Guide to Down Fill – Here’s How Much You Really Need

When buying a down summer sleeping bag or a puffy jacket, you’ll need to decide on a lot of different features. From water-resistance to compressibility, your gear options are highly varied, so knowing what to look for as you shop is of the utmost importance.

However, in the world of down gear, there’s one technical spec that isn’t quite as easy to shop for; down fill power.

Down fill power is one of the most important metrics used in determining the quality of your down gear, but it also happens to be one of the most difficult to understand.

To help you figure out, once and for all, how much down fill you need, here’s our guide to determining what level of fill power is appropriate for your adventures.

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What is down fill power?

Fill power is essentially a measurement that represents how much loft in the down that’s used to make a jacket, sleeping bag, or pair of gloves.

Since loft is a fancy term for how fluffy down or synthetic insulation is, it helps us understand how good a garment is at actually insulating us. This is because down gear doesn’t actually produce heat to keep us warm. Rather, it uses its fluffiness to trap in our own body heat to insulate us from the cold.

So, fill power represents loft, which, in turn, represents a down object’s ability to keep you warm, per ounce of down fill. 

Higher fill power down has more loft, so that means it is better able to keep you warm than the same amount of lower fill down.

Down fill weight

However, it’s important to note that down fill power isn’t the end of the story. There are plenty of other metrics that are used to describe the quality of a down sleeping bag or jacket, such as down fill weight.

Down fill weight refers to the actual total quantity of down fill used to create a garment or piece of gear.

Remember how we said that fill power represents an object’s insulating abilities per ounce of down fill? 

There’s a reason that we added the per ounce qualifier there.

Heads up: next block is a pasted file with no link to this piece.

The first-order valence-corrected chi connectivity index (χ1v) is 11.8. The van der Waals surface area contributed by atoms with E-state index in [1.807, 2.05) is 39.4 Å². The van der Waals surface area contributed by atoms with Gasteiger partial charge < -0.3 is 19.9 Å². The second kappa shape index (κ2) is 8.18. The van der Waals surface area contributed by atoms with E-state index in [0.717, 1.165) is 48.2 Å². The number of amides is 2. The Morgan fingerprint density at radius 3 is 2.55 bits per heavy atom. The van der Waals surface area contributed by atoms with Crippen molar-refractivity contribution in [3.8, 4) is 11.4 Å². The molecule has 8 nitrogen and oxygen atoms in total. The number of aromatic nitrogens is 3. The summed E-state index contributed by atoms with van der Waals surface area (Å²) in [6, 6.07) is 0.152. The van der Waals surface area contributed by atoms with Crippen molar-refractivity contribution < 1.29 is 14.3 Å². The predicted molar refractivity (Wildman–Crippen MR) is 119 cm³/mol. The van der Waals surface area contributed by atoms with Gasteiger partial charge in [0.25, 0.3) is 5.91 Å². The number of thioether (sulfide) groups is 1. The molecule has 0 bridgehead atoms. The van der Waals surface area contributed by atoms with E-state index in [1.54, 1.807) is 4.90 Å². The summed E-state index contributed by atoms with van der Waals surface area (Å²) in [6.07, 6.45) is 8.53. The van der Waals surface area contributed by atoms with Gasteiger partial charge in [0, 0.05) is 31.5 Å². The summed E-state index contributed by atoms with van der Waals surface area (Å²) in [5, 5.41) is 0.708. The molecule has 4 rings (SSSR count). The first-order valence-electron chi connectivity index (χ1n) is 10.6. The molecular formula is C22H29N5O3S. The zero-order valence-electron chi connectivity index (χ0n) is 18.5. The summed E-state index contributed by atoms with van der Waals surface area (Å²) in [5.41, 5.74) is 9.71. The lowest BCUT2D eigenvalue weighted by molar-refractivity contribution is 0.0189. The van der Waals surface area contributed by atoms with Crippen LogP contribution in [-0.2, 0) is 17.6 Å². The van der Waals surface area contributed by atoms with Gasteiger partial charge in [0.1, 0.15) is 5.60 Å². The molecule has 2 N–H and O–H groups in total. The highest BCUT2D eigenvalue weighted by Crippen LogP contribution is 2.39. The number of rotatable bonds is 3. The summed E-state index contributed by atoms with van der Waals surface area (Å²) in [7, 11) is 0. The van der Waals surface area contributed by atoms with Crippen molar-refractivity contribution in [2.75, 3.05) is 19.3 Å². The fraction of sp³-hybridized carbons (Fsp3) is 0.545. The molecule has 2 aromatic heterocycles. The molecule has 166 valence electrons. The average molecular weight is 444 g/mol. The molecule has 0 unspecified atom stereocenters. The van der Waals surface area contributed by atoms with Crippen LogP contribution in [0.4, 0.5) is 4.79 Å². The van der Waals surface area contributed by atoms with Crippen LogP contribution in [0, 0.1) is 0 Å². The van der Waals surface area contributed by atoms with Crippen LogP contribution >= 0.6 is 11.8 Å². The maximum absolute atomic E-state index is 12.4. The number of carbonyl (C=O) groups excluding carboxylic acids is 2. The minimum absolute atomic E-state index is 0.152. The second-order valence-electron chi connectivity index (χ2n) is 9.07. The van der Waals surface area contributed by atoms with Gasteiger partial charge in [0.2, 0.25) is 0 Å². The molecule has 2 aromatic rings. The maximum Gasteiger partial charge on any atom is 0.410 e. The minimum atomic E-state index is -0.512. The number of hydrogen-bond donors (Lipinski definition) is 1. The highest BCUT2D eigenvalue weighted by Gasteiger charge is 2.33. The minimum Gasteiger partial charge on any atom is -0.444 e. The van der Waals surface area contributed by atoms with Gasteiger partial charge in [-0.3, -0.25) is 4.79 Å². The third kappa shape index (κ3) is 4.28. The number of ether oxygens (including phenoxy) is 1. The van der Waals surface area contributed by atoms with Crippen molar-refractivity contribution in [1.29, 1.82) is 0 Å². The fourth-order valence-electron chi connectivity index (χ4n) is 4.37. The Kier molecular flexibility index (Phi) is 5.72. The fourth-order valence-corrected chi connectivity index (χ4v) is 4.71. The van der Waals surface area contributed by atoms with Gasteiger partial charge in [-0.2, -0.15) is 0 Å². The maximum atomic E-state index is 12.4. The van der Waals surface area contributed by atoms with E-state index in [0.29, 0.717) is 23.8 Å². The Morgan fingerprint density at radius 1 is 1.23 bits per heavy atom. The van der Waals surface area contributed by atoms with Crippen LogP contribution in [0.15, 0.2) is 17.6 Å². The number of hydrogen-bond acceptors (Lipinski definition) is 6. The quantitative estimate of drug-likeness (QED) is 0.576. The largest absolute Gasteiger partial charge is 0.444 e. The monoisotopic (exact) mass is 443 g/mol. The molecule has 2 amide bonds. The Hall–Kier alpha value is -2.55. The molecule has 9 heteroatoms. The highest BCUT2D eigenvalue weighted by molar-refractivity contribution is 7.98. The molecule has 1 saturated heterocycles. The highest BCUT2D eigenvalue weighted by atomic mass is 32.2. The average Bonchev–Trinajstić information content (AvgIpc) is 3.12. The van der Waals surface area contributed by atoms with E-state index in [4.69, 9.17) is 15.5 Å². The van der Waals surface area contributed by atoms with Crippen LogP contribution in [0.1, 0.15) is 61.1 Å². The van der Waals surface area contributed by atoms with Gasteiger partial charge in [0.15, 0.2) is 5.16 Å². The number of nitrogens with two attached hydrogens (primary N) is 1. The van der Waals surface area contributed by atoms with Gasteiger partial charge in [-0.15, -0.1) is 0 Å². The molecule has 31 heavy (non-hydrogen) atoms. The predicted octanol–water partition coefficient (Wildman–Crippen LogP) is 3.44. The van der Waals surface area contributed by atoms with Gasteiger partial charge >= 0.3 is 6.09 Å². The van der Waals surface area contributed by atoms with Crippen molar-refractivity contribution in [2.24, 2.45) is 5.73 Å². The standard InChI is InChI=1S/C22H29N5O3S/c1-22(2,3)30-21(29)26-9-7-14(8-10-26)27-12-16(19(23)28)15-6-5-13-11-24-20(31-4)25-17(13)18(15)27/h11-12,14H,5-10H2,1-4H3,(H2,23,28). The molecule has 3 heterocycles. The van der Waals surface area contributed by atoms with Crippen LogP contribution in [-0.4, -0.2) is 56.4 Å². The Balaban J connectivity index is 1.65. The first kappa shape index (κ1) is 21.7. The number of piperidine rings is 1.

This is because fill power, on its own, can’t tell the whole story of down.

For example, if you have a high-quality 800 fill power down sleeping bag with a fill weight of 12oz (340g), it will be substantially warmer than a 400 fill power sleeping bag with a fill weight of 12oz (340g).

On the flip side, a 400 fill power sleeping bag with a fill weight of 12oz (340g) will be just as warm as a 800 fill bag with a 6oz (170g) fill weight. That’s because the manufacturers of the 400 fill bag made up for its lack of natural insulating ability by adding in more insulation. 

Sure, it’ll be much heavier and bulkier, but, all else being equal, it will likely be just as warm as the 800 fill alternative.

So, keep down fill weight in mind as we discuss what fill power of down you might need because these 2 metrics go hand in hand.

How much down fill do I need?

All this theoretical talk about down fill power is great, but it doesn’t necessarily do much for you when it comes time to actually buying gear

So, to ensure that you know what to look for as you shop, here’s some information on when certain fill powers of down are most appropriate.

800 to 1000+ fill down

800 to 100+ fill down is considered the cream of the crop in the world of down insulation. Downs with a fill power of 800 to about 900 are fairly common on the market today, though you’ll find only a handful of manufacturers that work with 950 to 1000+ fill downs because it’s so expensive and difficult to source.

Ounce for ounce, when compared with lower fill power downs, 800 to 1000+ fill garments and sleeping bags are the warmest, lightest, and most packable options on the market. They’re also, as you can imagine, the most expensive.

Note that we said ounce for ounce in our last statement. Referring back to our discussion of down fill weight, it’s important that you keep in mind the fill weight of any sleeping bag or garment you buy before you invest in an 800 to 1000+ fill down. 

If the fill weights of 2 garments are similar, the one with the higher fill power will almost always be the best quality.

Is 800 to 1000+ fill down right for me?

If you’re someone that heads out on light and fast backpacking trips or an alpinist that ventures into remote environments, 800 to 1000+ fill down garments, like the 800 fill Patagonia Down Sweater Hoodie, might be appropriate.